children, I felt I couldn't deal with Emilio alone that morning.
In the art center, a workshop dealing with a different topic was held each
week. The facilitator, as she liked to call herself, began the workshop by
giving a mini-lesson on dinosaurs. My eyes wandered to the walls, which
were covered with previous projects. Directly across from me were
collages of scantily clad women in suggestive poses, the pictures cut from
donated fashion magazines. On the right wall was a Halloween story about
the horror movie villains Jason, Freddy Krueger and Michael Myers,
accompanied by a crude picture of them slashing each other with knives
The talk finished, and we broke up to work on posters. Emilio dictated a
story to me, which I wrote down, and then he made a painting to accompany
the story. The narrative he made up was about Tyrannosaurus Rex and
Triceratops fighting to the death as a volcano erupted behind them and the
earth shook, killing all the dinosaurs. The forms of the fighting dinosaurs
were barely discernible behind the thick coat of red paint he slopped on the
paper. At least he seemed to have fun with it.
At the end of each tutoring session, Emilio was supposed to write
something in his student journal, but the most I had ever gotten from him
before was "I hate writing" in large block letters. The previous week, he had
left refusing to write anything. This time, I was determined to get him to put
something down on paper.
"Just write something," I said at one of the low tables upstairs. "It doesn't
matter what." John came over to witness the conversation. "Come on,
"No, man. I don't want to write."
"Just write anything. Write about how much you hate me."
"Yeah," John encouraged him, "Write about what a jerk he is."
Emilio, inspired to write for possibly the first time in his life, picked up the
pen and painstakingly scrawled: "My tutor is a cockface asshole jerk. His
friend is a dick." John helped him with the spelling.
The following week, Emilio left abruptly after another typical session of
clashes, and I collapsed into one of the plastic chairs to wait for John to
finish. The director soon approached, a thin man in his late twenties whose
wardrobe consisted of nothing but solid black clothing as far as I could tell.
"I saw Emilio's journal entry last week," he began, his speech flamboyant
and breathy, his words meticulously enunciated, "and frankly, I was
appalled." He paused a moment for dramatic effect before continuing, "I
spoke with his mother and she assured me she'd have a word with him.
Did he seem to show any improvement today?"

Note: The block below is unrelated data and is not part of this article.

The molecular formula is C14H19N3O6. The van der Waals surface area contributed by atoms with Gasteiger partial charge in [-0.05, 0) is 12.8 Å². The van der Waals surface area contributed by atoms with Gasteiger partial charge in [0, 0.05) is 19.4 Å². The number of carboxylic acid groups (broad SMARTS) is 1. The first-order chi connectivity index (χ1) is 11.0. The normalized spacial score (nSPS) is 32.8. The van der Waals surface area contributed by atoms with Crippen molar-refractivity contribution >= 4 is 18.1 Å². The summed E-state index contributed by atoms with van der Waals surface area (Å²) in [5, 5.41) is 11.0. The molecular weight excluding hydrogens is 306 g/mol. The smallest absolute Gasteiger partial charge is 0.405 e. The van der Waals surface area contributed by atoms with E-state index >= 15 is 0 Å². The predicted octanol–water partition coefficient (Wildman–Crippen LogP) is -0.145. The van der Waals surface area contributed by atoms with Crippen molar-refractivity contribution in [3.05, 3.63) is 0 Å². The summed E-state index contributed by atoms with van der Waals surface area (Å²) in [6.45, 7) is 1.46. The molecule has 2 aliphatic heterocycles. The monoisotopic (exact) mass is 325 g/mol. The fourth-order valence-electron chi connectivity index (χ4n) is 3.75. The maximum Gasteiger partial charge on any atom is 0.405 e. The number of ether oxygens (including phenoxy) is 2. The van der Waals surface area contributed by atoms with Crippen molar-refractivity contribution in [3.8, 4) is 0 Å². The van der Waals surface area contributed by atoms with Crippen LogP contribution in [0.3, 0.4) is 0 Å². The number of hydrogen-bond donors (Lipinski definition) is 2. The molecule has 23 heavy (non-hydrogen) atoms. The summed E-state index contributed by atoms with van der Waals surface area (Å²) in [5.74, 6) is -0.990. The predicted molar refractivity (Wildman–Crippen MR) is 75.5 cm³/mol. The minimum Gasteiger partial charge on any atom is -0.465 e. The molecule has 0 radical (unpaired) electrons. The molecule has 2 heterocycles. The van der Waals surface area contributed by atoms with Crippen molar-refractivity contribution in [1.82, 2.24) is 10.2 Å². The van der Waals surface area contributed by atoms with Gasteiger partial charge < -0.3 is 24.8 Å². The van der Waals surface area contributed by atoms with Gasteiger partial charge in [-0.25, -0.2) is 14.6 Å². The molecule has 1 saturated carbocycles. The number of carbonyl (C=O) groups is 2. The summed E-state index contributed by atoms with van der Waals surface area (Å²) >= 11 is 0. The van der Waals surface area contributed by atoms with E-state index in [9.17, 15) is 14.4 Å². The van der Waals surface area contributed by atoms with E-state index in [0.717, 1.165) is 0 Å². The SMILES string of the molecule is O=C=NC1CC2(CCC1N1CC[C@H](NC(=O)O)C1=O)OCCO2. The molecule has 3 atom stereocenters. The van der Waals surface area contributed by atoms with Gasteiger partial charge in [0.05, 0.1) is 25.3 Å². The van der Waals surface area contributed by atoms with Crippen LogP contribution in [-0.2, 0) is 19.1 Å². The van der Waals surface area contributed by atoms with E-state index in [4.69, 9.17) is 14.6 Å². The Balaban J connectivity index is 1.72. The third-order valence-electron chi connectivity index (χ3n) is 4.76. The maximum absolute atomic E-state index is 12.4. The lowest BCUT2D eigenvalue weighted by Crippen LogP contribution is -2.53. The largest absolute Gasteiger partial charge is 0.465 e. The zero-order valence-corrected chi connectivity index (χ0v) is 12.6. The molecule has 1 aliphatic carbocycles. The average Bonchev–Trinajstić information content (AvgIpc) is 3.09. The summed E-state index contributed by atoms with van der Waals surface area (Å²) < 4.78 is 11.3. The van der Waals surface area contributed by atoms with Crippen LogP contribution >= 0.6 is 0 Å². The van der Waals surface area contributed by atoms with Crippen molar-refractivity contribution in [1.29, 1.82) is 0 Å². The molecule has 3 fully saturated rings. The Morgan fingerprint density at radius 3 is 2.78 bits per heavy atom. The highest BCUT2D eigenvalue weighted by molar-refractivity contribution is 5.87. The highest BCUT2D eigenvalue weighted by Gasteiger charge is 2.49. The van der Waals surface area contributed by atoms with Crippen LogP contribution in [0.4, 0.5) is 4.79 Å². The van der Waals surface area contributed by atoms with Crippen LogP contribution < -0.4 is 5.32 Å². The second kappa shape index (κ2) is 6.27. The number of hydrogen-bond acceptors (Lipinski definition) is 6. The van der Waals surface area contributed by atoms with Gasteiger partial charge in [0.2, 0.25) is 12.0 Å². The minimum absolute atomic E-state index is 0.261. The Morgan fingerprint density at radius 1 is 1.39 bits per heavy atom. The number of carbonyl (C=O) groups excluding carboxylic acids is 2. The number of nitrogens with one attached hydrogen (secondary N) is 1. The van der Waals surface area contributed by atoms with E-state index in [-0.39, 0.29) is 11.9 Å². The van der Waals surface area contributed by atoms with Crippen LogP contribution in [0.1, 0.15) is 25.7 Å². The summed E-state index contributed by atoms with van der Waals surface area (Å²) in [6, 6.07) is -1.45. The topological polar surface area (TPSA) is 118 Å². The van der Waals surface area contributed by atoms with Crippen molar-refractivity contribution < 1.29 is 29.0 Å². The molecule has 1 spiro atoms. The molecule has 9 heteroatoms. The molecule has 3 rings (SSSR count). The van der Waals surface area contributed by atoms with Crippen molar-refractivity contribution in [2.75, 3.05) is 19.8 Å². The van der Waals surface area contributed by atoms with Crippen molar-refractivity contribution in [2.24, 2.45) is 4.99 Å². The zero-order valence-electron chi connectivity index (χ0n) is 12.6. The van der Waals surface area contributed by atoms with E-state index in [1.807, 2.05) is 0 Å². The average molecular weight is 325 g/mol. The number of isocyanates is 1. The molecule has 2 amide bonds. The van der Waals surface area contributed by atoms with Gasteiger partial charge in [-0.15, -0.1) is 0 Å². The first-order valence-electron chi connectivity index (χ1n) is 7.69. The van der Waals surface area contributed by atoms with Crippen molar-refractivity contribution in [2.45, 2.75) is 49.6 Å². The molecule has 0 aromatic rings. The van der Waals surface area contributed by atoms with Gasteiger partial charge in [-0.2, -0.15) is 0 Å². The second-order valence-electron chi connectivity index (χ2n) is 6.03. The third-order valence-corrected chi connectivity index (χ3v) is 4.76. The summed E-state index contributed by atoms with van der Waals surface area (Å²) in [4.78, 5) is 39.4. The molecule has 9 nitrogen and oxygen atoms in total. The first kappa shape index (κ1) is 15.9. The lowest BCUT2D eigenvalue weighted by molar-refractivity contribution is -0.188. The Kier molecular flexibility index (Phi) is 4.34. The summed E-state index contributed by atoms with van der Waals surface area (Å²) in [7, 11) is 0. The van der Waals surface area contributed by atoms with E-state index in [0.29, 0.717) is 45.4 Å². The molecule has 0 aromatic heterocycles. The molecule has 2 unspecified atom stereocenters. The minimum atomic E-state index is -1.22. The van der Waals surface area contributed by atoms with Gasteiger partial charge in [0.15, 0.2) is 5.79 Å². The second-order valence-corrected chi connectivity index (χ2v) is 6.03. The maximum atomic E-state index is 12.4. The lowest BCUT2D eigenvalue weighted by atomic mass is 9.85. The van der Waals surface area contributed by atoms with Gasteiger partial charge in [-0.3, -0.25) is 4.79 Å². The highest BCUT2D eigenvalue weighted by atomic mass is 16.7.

"You two don't seem to be getting along very well."
"We're getting along. I just can't get him to do anything."
"I think it would be better if we switched you," he suggested. "You look like
you're at your wit's end with him."
"O.K.," I shrugged, but I felt a chill after saying it, as if I'd done something
"It'll work out better this way," he assured me. "Emilio needs a little more of
a drill sergeant."
I slouched in my chair, listening and watching the cheerful greetings
around me. The room was alive with chatter -- not nervous like the first
week, but excited and enthusiastic and comfortable. The student with
whom Emilio had been fighting at the water fountain a few weeks before
was now engrossed in a geography game with his tutor two tables away.
"Idaho!" the boy shouted.
"Good, good," encouraged his tutor. The boy smiled, grabbed another
card, and began studying the board again.
I wondered who Emilio's new tutor would be, and who I would be tutoring. It
had all happened so fast the past week, I could hardly believe I wouldn't be
with him anymore.
I was a little surprised to see Emilio enter the room on time. He walked
directly to my table and slumped into the chair across from me.
"What's up?" I asked, trying to hide my discomfort.
We sat for a while without speaking as the shouts of the other students
whirled around us: "Leonardo!" "Pizza, dude." "Cow-a-bunga!"
"I hope things work out better with your next tutor," I said.
Emilio paused for a brief moment. "Yeah," he muttered, pushing his chair
back. I caught a pained look in his eyes as he turned away. He stood,
brushed off his jacket, and sauntered toward the door. He was almost there
before I realized he must not have known about the switch.
I wanted to chase him, to explain, but I didn't know what to say. The back
of his head disappeared from view down the stairs as I sat stuck to my
plastic chair. Next time, I tried to calm myself. Next time I'll talk to him. But
that was the last time any of us ever saw Emilio.
Harrison Bae Wein